“What are your legs?”
“Steel Springs!”
“What are they gunna do?”
“Hurl me down the track.”
“How fast can you run?”
“As fast as a leopard”

That scene right there is one of the only things I actually remember from my year eight English classes. Stated just before Archy jumps out of the trenches and makes a mad dash toward the enemy in the amazing 1981 story of Gallipoli.

Leg stiffness in running was not a concept I had heard of until the start of 2016 when I attended a running symposium by Dr Christopher Bishop from The Biomechanic Lab in Adelaide. Yet another variable in the paradigm of running was opened to my mind and yet another question about how the activities we participate in can lead to injury.

Leg stiffness relates to the soft tissues of the lower limb; muscles, tendons and ligaments working together to store elastic energy through a stretch and recoil process and lower the metabolic cost of movement. Leg stiffness has been shown to be vary based on stride frequency, velocity, ground force reaction and surface firmness suggesting that inherent properties of the musculoskeletal system associated with the central nervous system determine leg stiffness and not conscious intervention (Arampatzis, Bruggemann, & Metzler, 1999).

Running economy has been described as the amount of energy required to maintain a submaximal running velocity. Improved running economy has been linked to the neuromuscular benefits associated with resistance training which is believed to enhance lower limb stiffness during running and therefore the stretch-shortening reflex (Roschel, et al., 2015).
Additionally, leg spring stiffness has been found to adjust to a change stride frequency. Further information regarding stride rate and length can be explored here: https://footnotesblogging.com/2017/01/23/running-cadence-is-180bpm-right-for-you/
In contrast to this discussion, Farley et al; suggests that leg stiffness does not change with a change in stride length but stays consistent while the angle of leg sweep and time spent in ground contact changes. Further to this suggestion, in a separate paper they concede that although they’re findings suggest no change in leg stiffness with a change is stride rate, there is a change of leg stiffness with a change in surface type.midfoot strike

Surfaces with a lesser density require a runner to reduce their leg spring compression by increasing their leg stiffness. The adjustment of leg stiffness counterbalances the surface compression and maintains the athletes centre of mass despite the change in how firm a surface may be.

Leg Stiffness is important when changing various surfaces in a single run for the prevention of injury but also for enabling our legs to work like steel springs and maintain our running efficiency. The system itself is in-built but can be trained and therefore improved, the question posed is whether an individual would directly benefit from this neural training process or if there was a better use of time when looking at deficits of an athlete or their training program?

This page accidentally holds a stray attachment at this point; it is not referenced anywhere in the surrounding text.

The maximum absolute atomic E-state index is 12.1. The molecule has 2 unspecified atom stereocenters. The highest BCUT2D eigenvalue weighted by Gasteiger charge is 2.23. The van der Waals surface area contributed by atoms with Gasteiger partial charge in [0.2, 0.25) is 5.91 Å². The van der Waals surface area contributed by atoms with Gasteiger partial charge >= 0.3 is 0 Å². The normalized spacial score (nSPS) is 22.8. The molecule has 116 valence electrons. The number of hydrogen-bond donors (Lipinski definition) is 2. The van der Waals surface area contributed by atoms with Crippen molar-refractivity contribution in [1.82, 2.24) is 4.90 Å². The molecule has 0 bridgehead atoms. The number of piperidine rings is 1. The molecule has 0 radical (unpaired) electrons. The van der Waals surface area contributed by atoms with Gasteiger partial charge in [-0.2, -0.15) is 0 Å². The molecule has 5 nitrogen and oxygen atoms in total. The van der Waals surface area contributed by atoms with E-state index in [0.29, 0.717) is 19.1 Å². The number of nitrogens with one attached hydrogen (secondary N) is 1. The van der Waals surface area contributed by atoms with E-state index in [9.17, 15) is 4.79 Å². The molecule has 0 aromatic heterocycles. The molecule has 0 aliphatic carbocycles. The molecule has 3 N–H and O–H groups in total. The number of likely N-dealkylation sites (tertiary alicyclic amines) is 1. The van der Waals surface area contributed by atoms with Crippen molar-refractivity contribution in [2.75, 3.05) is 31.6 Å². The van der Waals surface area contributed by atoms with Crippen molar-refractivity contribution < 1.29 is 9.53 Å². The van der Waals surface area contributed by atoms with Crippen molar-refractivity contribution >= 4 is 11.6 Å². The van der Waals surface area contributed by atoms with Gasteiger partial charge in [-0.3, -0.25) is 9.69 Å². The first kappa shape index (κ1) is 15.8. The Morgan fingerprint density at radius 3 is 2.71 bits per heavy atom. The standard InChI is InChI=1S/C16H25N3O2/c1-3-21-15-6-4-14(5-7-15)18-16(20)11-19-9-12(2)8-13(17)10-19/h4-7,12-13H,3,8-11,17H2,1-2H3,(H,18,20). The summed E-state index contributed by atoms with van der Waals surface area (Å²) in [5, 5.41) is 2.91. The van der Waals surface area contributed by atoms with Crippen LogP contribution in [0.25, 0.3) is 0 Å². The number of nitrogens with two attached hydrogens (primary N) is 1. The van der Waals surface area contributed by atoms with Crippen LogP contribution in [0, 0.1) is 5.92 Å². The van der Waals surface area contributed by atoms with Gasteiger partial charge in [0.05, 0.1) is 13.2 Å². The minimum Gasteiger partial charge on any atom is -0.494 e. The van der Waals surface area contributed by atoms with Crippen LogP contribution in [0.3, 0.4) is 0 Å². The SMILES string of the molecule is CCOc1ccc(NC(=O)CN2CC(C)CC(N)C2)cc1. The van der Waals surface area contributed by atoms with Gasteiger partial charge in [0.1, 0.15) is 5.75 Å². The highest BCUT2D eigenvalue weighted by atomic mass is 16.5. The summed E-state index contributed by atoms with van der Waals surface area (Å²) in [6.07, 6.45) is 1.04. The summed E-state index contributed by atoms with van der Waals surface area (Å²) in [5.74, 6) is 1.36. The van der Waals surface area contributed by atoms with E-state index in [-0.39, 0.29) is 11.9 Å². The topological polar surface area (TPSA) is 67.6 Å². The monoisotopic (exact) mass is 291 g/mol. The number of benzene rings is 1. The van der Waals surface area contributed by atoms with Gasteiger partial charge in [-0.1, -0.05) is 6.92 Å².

This was a tough topic to get my head around, trying not only fully understand the concept but then place that knowledge in a simpler term was a difficult task. If you wish to try to understand this topic more in-depth I suggest you follow references below and really take the time to understand what the research states.

Until Next Time

Jackson McCosker
Podiatrist

 

References

Arampatzis, A., Bruggemann, G., & Metzler, V. (1999). The Effect of Speed on Leg Stiffness and Joint Kinetics in Human Running. Journal of Biomechanics, 1349 – 1353.

Farley, C., & Gonzalez, O. (1995). Leg Stiffness and Stride Frequency in Human Running. Pergamon, 181 – 186.

Ferris, D., Liang, K., & Farley, C. (1999). Runners Adjust Leg Stiffness for Their First Step on a New Running Surface. Journal Of Biomechanics, 787 – 794.

Ferris, D., Louie, M., & Farley, C. (1998). Running in the Real World: Adjusting Leg Stiffness For Different Surfaces. The Royal Society, 989 – 994.

Gunther, M., & Blickhan, R. (2002). Joint Stiffness of the Ankle and the Knee in Running. Journal of Biomechanics, 1459 – 1474.

Roschel, H., Barroso, R., Tricoli, V., Batista, M., Acqueta, F., Serrao, J., & Ugrinowitsch, C. (2015). Effects of Strength Training Associated With Whole-Body Vibration Training on Running Economy and Vertical Stiffness. Journal of Strength and Conditioning Research, 2215 – 2220.

Williams, D., Davis, I., Scholz, J., Hamill, J., & Buchanan, T. (2003). High-Arched Runners Exhibit Increased Leg Stiffness Compared to Low-Arched Runners. Gait & Posture, 263 – 269.

 

 

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